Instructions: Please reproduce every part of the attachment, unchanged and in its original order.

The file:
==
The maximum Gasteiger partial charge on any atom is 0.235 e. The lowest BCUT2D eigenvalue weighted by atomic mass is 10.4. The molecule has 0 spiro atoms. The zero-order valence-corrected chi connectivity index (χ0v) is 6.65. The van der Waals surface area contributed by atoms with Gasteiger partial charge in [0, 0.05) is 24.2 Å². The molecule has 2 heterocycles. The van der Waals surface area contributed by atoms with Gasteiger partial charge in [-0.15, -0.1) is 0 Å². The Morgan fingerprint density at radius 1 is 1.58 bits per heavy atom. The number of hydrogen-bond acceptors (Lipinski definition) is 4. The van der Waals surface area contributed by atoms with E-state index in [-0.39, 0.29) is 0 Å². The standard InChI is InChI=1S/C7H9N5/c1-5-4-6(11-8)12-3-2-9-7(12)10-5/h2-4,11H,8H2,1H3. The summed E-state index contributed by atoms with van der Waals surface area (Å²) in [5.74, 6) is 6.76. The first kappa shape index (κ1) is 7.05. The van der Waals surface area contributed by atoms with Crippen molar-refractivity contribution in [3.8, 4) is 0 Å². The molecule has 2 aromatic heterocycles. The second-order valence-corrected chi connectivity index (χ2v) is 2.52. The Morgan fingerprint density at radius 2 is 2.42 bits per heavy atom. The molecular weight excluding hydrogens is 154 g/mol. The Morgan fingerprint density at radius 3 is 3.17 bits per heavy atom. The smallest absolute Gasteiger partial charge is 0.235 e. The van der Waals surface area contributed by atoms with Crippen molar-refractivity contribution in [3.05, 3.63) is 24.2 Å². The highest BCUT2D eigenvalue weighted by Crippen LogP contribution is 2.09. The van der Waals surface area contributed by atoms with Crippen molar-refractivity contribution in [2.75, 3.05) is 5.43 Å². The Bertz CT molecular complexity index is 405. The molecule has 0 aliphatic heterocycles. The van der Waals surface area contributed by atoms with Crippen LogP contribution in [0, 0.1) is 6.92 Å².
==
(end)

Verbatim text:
The maximum Gasteiger partial charge on any atom is 0.235 e. The lowest BCUT2D eigenvalue weighted by atomic mass is 10.4. The molecule has 0 spiro atoms. The zero-order valence-corrected chi connectivity index (χ0v) is 6.65. The van der Waals surface area contributed by atoms with Gasteiger partial charge in [0, 0.05) is 24.2 Å². The molecule has 2 heterocycles. The van der Waals surface area contributed by atoms with Gasteiger partial charge in [-0.15, -0.1) is 0 Å². The Morgan fingerprint density at radius 1 is 1.58 bits per heavy atom. The number of hydrogen-bond acceptors (Lipinski definition) is 4. The van der Waals surface area contributed by atoms with E-state index in [-0.39, 0.29) is 0 Å². The standard InChI is InChI=1S/C7H9N5/c1-5-4-6(11-8)12-3-2-9-7(12)10-5/h2-4,11H,8H2,1H3. The summed E-state index contributed by atoms with van der Waals surface area (Å²) in [5.74, 6) is 6.76. The first kappa shape index (κ1) is 7.05. The van der Waals surface area contributed by atoms with Crippen molar-refractivity contribution in [3.8, 4) is 0 Å². The molecule has 2 aromatic heterocycles. The second-order valence-corrected chi connectivity index (χ2v) is 2.52. The Morgan fingerprint density at radius 2 is 2.42 bits per heavy atom. The molecular weight excluding hydrogens is 154 g/mol. The Morgan fingerprint density at radius 3 is 3.17 bits per heavy atom. The smallest absolute Gasteiger partial charge is 0.235 e. The van der Waals surface area contributed by atoms with Crippen molar-refractivity contribution in [3.05, 3.63) is 24.2 Å². The highest BCUT2D eigenvalue weighted by Crippen LogP contribution is 2.09. The van der Waals surface area contributed by atoms with Crippen molar-refractivity contribution in [2.75, 3.05) is 5.43 Å². The Bertz CT molecular complexity index is 405. The molecule has 0 aliphatic heterocycles. The van der Waals surface area contributed by atoms with Crippen LogP contribution in [0, 0.1) is 6.92 Å².